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Publication numberUS6611451 B1
Publication typeGrant
Application numberUS 10/185,380
Publication dateAug 26, 2003
Filing dateJun 28, 2002
Priority dateJun 28, 2002
Fee statusPaid
Also published asEP1376605A2, EP1376605A3
Publication number10185380, 185380, US 6611451 B1, US 6611451B1, US-B1-6611451, US6611451 B1, US6611451B1
InventorsTheodore W. Houston
Original AssigneeTexas Instruments Incorporated
Export CitationBiBTeX, EndNote, RefMan
External Links: USPTO, USPTO Assignment, Espacenet
Memory array and wordline driver supply voltage differential in standby
US 6611451 B1
Abstract
An SRAM array 22, with improved leakage in standby, raises the wordline driver lower supply voltage Vss-WL when raising the array lower supply voltage Vss-array in standby. When the SRAM array 22 is in active mode, a source voltage is provided to the SRAM array lower supply node Vss-array and to the wordline driver lower supply node Vss-WL. When the SRAM array is in standby mode, a voltage offset is provided between the source voltage and both the SRAM array lower supply node Vss-array and the wordline driver lower supply node Vss-WL.
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Claims(12)
What is claimed is:
1. A circuit comprising:
a memory array having an array supply voltage node;
a wordline driver coupled to the memory array and having a wordline driver supply voltage node, wherein the wordline driver supply voltage node is coupled to the array supply voltage node;
a first offset voltage device coupled between the wordline driver supply voltage node and a first source voltage node;
a first bypass switch coupled between the wordline driver and a second source voltage node; and
a second offset voltage device coupled between the array supply voltage node and the wordline driver supply voltage node.
2. The circuit of claim 1 wherein the first source voltage node is coupled to the second source voltage node.
3. The circuit of claim 1 wherein the first bypass switch is on when the memory array is in active mode.
4. The circuit of claim 1 wherein the first bypass switch is off when the memory array is in standby mode.
5. The circuit of claim 1 wherein the first bypass switch is on when the memory array is in active mode and off when the memory array is in standby mode.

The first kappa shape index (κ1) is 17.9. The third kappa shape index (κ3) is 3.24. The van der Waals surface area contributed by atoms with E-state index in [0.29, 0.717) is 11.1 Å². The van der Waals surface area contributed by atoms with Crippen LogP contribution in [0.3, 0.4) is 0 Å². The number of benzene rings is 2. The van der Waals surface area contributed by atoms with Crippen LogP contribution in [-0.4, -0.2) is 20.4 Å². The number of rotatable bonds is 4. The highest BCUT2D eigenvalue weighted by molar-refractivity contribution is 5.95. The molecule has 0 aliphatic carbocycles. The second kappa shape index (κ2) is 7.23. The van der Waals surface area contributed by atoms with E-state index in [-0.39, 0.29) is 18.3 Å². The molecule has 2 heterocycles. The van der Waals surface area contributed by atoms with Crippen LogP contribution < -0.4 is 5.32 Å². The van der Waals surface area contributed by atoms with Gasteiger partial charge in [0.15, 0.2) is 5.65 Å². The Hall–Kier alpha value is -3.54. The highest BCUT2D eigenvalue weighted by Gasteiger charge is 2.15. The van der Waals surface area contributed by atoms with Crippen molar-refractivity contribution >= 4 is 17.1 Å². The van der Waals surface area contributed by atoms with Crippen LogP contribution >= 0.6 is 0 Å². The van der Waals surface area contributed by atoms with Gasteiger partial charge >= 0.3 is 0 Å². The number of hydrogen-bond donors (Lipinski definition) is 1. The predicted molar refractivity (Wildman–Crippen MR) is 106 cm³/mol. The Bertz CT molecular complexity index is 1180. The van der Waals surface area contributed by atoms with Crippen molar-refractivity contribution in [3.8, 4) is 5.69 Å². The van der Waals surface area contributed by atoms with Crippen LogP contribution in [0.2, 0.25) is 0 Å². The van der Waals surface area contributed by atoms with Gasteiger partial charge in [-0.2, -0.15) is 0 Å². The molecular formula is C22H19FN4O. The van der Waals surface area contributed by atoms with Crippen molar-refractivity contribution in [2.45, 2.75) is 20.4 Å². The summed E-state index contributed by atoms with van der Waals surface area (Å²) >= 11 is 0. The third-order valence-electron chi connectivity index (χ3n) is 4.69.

6. The circuit of claim 1 wherein the memory array is an SRAM array.
7. The circuit of claim 1 wherein the first offset voltage device is a diode.
8. The circuit of claim 1 wherein the first offset voltage device is a transistor.
9. The circuit of claim 1 wherein the first bypass switch is a transistor.
10. The circuit of claim 1 further comprising a second bypass switch coupled between the array supply voltage node and the second source voltage node.
11. The circuit of claim 10 wherein the first bypass switch has a control node coupled to a first control signal, and the second bypass switch has a control node coupled to a second control signal.
12. The circuit of claim 1 wherein the second offset voltage device is a transistor.
Description
FIELD OF THE INVENTION

This invention generally relates to electronic systems and in particular it relates to a memory array and wordline driver with supply voltage differential in standby.

BACKGROUND OF THE INVENTION

Maintaining SRAM arrays in a low power standby mode is becoming increasingly important both because of the increasing size (number of bits) of embedded SRAM and because of the increasing leakage of transistors as technology is scaled. Scaling to shorter gage length leads to use of thinner gate dielectrics, which in turn leads to use of lower voltages. Performance is reduced with lower voltage, leading to use of lower threshold voltages, and resulting higher subthreshold current.

One approach to reduce SRAM array leakage in standby is to raise the array lower supply voltage (Vss-array) This reduces the array leakage both by reducing the voltage across transistors in the array and by effectively applying a back-gate bias on the n-channel transistors, raising their threshold voltage. Initially, it might be considered an advantage to keep the off wordlines at the substrate voltage, putting a negative gate-to-source voltage on the pass gates of the SRAM cells, turning them off strongly. However, too negative a gate-to-source voltage will actually increase the leakage. The increase in leakage is due to a combination of gate leakage and Gate-Induced-Drain-Leakage (GIDL), both of which increase with increasing negative gate-to-source voltage on the pass gates in the SRAM array. This effectively limits how much SRAM standby power can be reduced by raising Vss-array.

SUMMARY OF THE INVENTION

An SRAM array, with improved leakage in standby, raises the wordline driver lower supply voltage when raising the array lower supply voltage in standby. When the SRAM array is in active mode, a source voltage is provided to the SRAM array lower supply node and to the wordline driver lower supply node. When the SRAM array is in standby mode, a voltage offset is provided between the source voltage and both the SRAM array lower supply node and the wordline driver lower supply node.

BRIEF DESCRIPTION OF DRAWINGS

FIG. 1 is a diagram of a first embodiment SRAM array and wordline driver with supply voltage differential in standby;

FIG. 2 is a detailed schematic circuit diagram of a portion of the wordline driver and a portion of the SRAM array of FIG.1;

FIG. 3 is a diagram of a second embodiment SRAM array and wordline driver with supply voltage differential in standby.